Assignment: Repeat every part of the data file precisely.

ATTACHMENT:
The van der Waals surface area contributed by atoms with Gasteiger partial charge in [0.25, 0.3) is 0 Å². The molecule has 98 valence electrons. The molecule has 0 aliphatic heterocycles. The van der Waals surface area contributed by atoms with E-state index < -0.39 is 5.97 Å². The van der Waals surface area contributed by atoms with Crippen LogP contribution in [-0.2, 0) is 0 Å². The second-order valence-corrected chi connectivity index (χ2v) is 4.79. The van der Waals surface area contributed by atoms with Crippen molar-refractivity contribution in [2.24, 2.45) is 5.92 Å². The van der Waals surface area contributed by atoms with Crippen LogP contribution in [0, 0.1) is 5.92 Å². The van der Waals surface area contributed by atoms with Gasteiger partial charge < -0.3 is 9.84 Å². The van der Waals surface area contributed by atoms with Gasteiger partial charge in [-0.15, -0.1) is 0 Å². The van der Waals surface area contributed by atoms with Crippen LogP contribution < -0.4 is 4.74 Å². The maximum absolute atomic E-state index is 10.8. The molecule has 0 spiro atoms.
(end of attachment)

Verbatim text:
The van der Waals surface area contributed by atoms with Gasteiger partial charge in [0.25, 0.3) is 0 Å². The molecule has 98 valence electrons. The molecule has 0 aliphatic heterocycles. The van der Waals surface area contributed by atoms with E-state index < -0.39 is 5.97 Å². The van der Waals surface area contributed by atoms with Crippen LogP contribution in [-0.2, 0) is 0 Å². The second-order valence-corrected chi connectivity index (χ2v) is 4.79. The van der Waals surface area contributed by atoms with Crippen molar-refractivity contribution in [2.24, 2.45) is 5.92 Å². The van der Waals surface area contributed by atoms with Crippen LogP contribution in [0, 0.1) is 5.92 Å². The van der Waals surface area contributed by atoms with Gasteiger partial charge < -0.3 is 9.84 Å². The van der Waals surface area contributed by atoms with Gasteiger partial charge in [-0.15, -0.1) is 0 Å². The van der Waals surface area contributed by atoms with Crippen LogP contribution < -0.4 is 4.74 Å². The maximum absolute atomic E-state index is 10.8. The molecule has 0 spiro atoms.